MILLIONS of fans were expected to descend on Yorkshire when it was announced it would hold the prestigious UCI Road World Cycling Championships.

Yorkshire – which proved its cycling pedigree by hosting the 2014 Tour de France Grand Depart and twice staging the three day Tour de Yorkshire – was once again be in the global sporting spotlight.

The week-long championships feature more than 1,000 of the world’s elite riders competing across 12 races watched by a predicted TV audience of more than 300 million.

The UCI, cycling’s world governing body, revealed it had selected Yorkshire following a meeting in Doha, Qatar, on October 12, 2016.

Although the routes were yet to be announced, the championships would see races start in North, South, East and West Yorkshire.

The formal bid was submitted by national governing body British Cycling in partnership with Welcome to Yorkshire, funding body UK Sport and the Government.

Welcome to Yorkshire chief executive Sir Gary Verity said: “We have got the scenery, the crowds, and the warm welcome, and we are sure the world’s best riders will love the challenging roads we have to offer.”

Elsewhere, the “killer clown” craze that was sweeping the country appeared to show no signs of slowing down – despite repeated appeals for youngsters to stop the terrifying antics.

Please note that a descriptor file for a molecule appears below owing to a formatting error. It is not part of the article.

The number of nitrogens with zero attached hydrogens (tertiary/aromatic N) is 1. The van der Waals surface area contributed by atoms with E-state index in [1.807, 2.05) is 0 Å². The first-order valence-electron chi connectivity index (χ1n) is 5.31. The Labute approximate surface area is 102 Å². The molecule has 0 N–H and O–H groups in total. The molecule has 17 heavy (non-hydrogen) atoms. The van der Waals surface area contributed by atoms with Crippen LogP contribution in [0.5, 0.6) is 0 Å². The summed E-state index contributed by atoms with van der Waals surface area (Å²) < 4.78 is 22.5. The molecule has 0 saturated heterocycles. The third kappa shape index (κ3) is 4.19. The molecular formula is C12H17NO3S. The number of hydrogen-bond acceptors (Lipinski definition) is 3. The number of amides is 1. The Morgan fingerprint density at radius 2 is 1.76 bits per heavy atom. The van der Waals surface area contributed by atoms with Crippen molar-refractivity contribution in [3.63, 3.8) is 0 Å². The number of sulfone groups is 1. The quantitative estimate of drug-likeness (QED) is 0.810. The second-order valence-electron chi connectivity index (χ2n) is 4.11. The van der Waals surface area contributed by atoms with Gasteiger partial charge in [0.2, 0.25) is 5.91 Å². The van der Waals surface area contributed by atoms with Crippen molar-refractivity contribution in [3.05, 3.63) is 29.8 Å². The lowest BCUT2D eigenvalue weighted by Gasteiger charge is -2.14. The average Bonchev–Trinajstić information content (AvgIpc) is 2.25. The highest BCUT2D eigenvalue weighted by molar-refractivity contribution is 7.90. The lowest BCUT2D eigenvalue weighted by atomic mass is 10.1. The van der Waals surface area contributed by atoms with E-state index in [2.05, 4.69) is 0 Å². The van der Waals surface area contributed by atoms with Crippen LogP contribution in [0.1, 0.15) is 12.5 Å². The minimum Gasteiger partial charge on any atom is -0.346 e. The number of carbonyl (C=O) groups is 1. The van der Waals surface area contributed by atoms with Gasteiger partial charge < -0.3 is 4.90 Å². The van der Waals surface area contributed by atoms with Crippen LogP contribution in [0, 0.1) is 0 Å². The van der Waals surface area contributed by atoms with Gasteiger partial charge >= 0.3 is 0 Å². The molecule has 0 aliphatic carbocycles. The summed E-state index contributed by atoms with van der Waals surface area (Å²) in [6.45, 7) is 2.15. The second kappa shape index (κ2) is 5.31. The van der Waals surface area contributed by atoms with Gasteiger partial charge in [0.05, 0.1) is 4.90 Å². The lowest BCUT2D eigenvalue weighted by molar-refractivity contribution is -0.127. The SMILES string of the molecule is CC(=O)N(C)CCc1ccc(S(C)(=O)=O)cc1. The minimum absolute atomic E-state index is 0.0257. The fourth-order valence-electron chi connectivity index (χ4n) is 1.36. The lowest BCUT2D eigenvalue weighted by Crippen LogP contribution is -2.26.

Police in North Yorkshire became the latest force to issue warnings after a sudden spate of incidents in the space of a few hours.

In the early evening of Monday, October 11, 2016, the force received at least eight separate reports from concerned members of the public about young people dressed up as clowns, jumping out at them or chasing after them.

Parents were being urged to impress upon their youngsters the potential consequences of such behaviour.

“While some people may think this is funny, it is not for the person on the receiving end,” said a spokeswoman.

“It could also constitute a criminal offence if you frighten or threaten other people.

“The same applies regardless of what kind of mask you are wearing, if you set out to frighten or alarm people, you could be committing an offence.”

In Northallerton, one startled member of the public reported a clown appearing at their door, singing.

And a group of five youths wearing clown masks were seen jumping out at cars on Malpas Road.

They handed over their masks for destruction after being stopped by officers.

Finally, a woman was arrested on suspicion of fraud after a North Yorkshire motor club alleged a significant amount of money had been taken.

Richmond Motor Club, which hosts the popular Scott Trial in Swaldedale, held an extraordinary meeting in Richmond in October, 2016, to update members.

North Yorkshire Police was investigating and a woman was arrested and released on bail.

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